Pretty Little Lies: On the Morality of Seductive Deception

Have you ever lied to get someone into bed?

If you answered “no”, congratulations. You are in august company. Immanuel Kant definitely never did, since he was a Kantian about lying, and (as far as we know, and perhaps not coincidentally) he died a virgin. If it’s true that Abraham Lincoln never told a lie, then it follows logically he never lied to convince someone to sleep with him. But I think it may be just the three of you. The rest of us have done it, most of us more than once.

The law on this is, at least in most jurisdictions, clear. It forbids something called fraud in the act, which means having sex with someone without them knowing you are doing it, or without them knowing who is doing it. But it does not punish people for fraud in the inducement – in other words, lying your way into bed. Fraud in the act is exceedingly rare. There are a few cases involving doctors telling patients they are doing one thing and actually doing another – you can figure it out from there – and a few cases of a person A sneaking into bed with someone B, with whom they are not involved, under cover of dark, and having sex with B without B realising that they, A, are actually not B’s partner. (Most of the documented cases occur in comedies by William Shakespeare.) By contrast, as I have said, fraud in the inducement is an everyday occurrence. Given that the law protects people from fraud in other realms, one might think that it is only consistent to allow them to recover for damages done by sexual deception. But it is not hard to see why we have avoided going down that road. Any society that criminalised fraud in the inducement could easily find its legal system overwhelmed with cases, most involving perpetrators who are otherwise law-abiding and exemplary citizens. And an inducement-fraud law might well make dating impossible, since we would live in fear that anything we failed to disclose could form the basis for a legal action against us.

Something can be immoral without being illegal, however. Assuming we are trying in good faith to be moral people and do the right thing when possible, I am curious what rule we should apply to govern seductive deceptions (let’s call them). With most moral problems, we can find among our stock of conventional views a general rule of thumb, and maybe two or three competing ones, which we can at least use as a starting point for critical reflection. We may accept one of these rules as is, revise it, or toss them all out and start fresh. With seductive deceptions I don’t even think we have a single rule of thumb that most people would be able to produce off the top of their heads. It’s the wild west out there, and internet dating just opened the frontier. Millions of people now have to decide what information to put into their profiles and what they can leave out, on top of the more traditional one of what to reveal once you are actually face to face.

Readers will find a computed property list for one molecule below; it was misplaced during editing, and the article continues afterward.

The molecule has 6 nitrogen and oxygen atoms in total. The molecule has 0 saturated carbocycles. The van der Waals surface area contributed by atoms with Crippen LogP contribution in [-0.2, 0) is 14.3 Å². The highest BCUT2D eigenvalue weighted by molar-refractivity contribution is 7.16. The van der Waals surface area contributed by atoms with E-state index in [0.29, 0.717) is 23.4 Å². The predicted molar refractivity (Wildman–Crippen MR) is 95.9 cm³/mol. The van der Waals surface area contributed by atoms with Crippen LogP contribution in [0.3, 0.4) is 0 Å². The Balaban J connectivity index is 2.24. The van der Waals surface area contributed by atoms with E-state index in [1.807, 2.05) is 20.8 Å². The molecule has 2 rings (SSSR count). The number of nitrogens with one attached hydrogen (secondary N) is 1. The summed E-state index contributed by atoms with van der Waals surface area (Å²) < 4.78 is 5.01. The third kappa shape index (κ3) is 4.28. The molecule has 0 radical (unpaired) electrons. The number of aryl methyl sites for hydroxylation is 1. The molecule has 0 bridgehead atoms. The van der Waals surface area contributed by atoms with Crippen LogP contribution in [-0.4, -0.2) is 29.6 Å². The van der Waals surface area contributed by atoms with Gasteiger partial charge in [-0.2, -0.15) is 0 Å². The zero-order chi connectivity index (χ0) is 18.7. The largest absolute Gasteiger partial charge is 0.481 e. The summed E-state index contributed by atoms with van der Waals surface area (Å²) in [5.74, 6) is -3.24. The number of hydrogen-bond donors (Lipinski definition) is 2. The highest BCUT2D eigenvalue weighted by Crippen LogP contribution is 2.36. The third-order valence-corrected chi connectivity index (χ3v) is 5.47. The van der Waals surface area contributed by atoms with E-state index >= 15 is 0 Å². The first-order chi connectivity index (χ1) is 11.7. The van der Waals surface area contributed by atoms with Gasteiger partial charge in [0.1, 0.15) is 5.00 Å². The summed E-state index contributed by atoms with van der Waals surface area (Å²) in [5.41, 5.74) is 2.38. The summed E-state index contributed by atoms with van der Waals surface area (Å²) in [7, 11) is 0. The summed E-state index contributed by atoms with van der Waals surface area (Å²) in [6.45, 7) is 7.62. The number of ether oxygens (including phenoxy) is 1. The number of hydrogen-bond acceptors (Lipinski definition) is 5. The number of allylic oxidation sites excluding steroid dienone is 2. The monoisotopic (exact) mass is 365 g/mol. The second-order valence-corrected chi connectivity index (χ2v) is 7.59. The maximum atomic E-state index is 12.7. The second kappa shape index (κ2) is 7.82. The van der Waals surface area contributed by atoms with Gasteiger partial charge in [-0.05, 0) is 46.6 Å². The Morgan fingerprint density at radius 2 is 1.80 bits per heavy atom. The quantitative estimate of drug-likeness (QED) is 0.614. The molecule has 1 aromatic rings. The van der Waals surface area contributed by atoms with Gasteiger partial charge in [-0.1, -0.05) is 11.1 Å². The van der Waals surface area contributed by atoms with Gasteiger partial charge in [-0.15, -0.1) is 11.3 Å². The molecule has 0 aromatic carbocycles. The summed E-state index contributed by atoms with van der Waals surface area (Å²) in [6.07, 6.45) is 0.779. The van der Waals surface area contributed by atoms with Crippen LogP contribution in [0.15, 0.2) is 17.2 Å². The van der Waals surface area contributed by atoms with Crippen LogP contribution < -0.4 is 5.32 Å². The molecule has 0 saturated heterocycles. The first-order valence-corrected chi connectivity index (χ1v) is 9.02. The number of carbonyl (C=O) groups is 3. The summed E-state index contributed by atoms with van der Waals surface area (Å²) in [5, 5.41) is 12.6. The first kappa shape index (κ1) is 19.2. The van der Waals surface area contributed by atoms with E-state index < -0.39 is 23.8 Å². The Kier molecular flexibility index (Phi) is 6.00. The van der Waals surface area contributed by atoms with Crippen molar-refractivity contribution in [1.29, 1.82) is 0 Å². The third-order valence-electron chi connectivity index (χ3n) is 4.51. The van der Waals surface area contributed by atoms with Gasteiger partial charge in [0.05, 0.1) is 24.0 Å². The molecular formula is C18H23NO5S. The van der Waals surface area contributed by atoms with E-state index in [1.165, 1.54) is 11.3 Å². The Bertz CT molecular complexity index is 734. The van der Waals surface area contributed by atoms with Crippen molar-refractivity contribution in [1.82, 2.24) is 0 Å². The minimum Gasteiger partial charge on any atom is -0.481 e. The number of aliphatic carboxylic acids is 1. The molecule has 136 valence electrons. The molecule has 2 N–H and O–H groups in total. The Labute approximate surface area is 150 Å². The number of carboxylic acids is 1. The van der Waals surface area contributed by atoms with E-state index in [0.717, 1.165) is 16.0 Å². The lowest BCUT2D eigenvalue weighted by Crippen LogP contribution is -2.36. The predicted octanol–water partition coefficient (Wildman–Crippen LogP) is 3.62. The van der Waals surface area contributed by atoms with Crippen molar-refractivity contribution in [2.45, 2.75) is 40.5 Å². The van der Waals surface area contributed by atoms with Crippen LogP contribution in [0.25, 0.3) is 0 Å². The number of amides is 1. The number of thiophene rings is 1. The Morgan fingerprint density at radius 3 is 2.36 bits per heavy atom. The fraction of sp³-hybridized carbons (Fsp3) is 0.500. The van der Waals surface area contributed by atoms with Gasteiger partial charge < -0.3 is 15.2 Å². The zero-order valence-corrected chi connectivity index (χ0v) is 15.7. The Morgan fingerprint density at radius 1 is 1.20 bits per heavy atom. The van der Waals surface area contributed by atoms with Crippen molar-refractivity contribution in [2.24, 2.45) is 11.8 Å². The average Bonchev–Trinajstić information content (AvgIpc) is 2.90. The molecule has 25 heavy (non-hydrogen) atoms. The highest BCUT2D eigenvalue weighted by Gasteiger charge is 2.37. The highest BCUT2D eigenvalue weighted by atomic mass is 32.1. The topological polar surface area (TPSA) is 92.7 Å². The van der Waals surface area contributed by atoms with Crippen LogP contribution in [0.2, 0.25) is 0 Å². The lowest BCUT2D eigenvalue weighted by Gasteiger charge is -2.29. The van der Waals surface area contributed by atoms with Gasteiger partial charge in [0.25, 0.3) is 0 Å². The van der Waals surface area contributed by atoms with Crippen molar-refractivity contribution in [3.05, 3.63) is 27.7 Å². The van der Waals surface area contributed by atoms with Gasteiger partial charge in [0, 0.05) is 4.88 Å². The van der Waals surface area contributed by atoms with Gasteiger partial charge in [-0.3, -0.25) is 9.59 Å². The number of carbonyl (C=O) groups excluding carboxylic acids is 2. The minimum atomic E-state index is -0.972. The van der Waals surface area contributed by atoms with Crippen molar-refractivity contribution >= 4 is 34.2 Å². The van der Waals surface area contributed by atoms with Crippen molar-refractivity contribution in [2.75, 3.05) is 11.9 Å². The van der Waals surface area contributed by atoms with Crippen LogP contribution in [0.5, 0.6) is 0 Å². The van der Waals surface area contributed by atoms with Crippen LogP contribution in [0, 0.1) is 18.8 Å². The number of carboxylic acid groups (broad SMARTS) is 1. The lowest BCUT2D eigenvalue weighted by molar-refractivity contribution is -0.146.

One obvious rule would be a prudential one: don’t tell a lie that, if you got caught in it, would get you dumped. But I think as moral philosophers we can do better than mere prudence, and in any case it would be nice to have a rule that could govern even those people looking for one-night-stands or short-term flings, for whom such prudential considerations would have little interest.

There are two extremes, each of which suggest their own rule:

1. The Kantian Rule: Tell the truth, the whole truth, and nothing but the truth.
2. The Cowboy Rule: The rule is, there are no rules.

As I have said, I doubt anyone subscribes to the Kantian Rule, for the obvious reason that anyone who does risks dying a virgin. Some people might brashly claim to subscribe to the Cowboy Rule – all is fair in love and war, as the old cliché has it. In fact, however, we can test our intuitions by thinking about cases where someone fails to disclose having an STD before they have sex. Nearly all of us would be horrified by such behaviour, which means there are few genuine cowboys among us. As with most moral problems, we need a solution that lies in between the two extremes.

I have to confess, this is a problem I am still working on. I devoted a class period to it, and the discussion with my students helped a lot. We came up with a few other possible rules, which I’ll explore in a future post. For now, I want to leave you with a test case that, at least in class, split people fairly evenly down the middle. It is, I confess, an autobiographical one. I once met a woman who I really liked, but whom I knew to be a passionately-committed vegetarian. So during our first real conversation I claimed that I too was a vegetarian, and talked to her earnestly about the immorality of eating meat. We hit it off, and ended up sleeping together. The relationship never became very serious; it ended after a few weeks. And I never owned up to being, as I am, a frequent eater of meat. Was what I did immoral? At the time I didn’t think twice about it, and, since I have reason to believe that we both regarded the affair as enjoyable enough while it lasted, I have never felt any guilt about it. But perhaps I should. You can be honest – it was a long time ago, and I promise my feelings won’t be hurt if you tell me I was a bad person.

Image: Arthur Hacker, “Circe Enchants the Companions of Odysseus” (1893)

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